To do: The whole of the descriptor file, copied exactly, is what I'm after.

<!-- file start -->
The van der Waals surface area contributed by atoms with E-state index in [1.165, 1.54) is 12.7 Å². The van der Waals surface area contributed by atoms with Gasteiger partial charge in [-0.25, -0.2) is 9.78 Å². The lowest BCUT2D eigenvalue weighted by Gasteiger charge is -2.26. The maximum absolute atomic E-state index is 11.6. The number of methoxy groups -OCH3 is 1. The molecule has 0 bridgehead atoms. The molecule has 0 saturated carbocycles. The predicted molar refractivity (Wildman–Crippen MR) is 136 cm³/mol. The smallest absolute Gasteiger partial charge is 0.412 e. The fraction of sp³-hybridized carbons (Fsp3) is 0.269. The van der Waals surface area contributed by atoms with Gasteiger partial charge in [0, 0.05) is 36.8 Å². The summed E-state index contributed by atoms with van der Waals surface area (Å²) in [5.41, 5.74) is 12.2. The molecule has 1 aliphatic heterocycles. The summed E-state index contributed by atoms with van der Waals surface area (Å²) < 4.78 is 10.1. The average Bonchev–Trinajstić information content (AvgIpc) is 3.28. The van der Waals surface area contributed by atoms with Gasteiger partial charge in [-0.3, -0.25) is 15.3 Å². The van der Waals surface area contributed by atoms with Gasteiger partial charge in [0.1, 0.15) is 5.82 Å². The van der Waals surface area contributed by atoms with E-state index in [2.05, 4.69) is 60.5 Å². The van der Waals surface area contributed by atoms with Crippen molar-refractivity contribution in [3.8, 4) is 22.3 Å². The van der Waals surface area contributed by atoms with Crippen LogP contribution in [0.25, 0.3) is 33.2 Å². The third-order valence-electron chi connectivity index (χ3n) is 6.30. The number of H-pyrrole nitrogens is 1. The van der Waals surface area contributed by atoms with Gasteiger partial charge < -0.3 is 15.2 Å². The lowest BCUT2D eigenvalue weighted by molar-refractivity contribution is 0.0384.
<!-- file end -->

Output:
The van der Waals surface area contributed by atoms with E-state index in [1.165, 1.54) is 12.7 Å². The van der Waals surface area contributed by atoms with Gasteiger partial charge in [-0.25, -0.2) is 9.78 Å². The lowest BCUT2D eigenvalue weighted by Gasteiger charge is -2.26. The maximum absolute atomic E-state index is 11.6. The number of methoxy groups -OCH3 is 1. The molecule has 0 bridgehead atoms. The molecule has 0 saturated carbocycles. The predicted molar refractivity (Wildman–Crippen MR) is 136 cm³/mol. The smallest absolute Gasteiger partial charge is 0.412 e. The fraction of sp³-hybridized carbons (Fsp3) is 0.269. The van der Waals surface area contributed by atoms with Gasteiger partial charge in [0, 0.05) is 36.8 Å². The summed E-state index contributed by atoms with van der Waals surface area (Å²) in [5.41, 5.74) is 12.2. The molecule has 1 aliphatic heterocycles. The summed E-state index contributed by atoms with van der Waals surface area (Å²) < 4.78 is 10.1. The average Bonchev–Trinajstić information content (AvgIpc) is 3.28. The van der Waals surface area contributed by atoms with Gasteiger partial charge in [-0.3, -0.25) is 15.3 Å². The van der Waals surface area contributed by atoms with Gasteiger partial charge in [0.1, 0.15) is 5.82 Å². The van der Waals surface area contributed by atoms with E-state index in [2.05, 4.69) is 60.5 Å². The van der Waals surface area contributed by atoms with Crippen molar-refractivity contribution in [3.8, 4) is 22.3 Å². The van der Waals surface area contributed by atoms with Crippen LogP contribution in [0.25, 0.3) is 33.2 Å². The third-order valence-electron chi connectivity index (χ3n) is 6.30. The number of H-pyrrole nitrogens is 1. The van der Waals surface area contributed by atoms with Gasteiger partial charge < -0.3 is 15.2 Å². The lowest BCUT2D eigenvalue weighted by molar-refractivity contribution is 0.0384.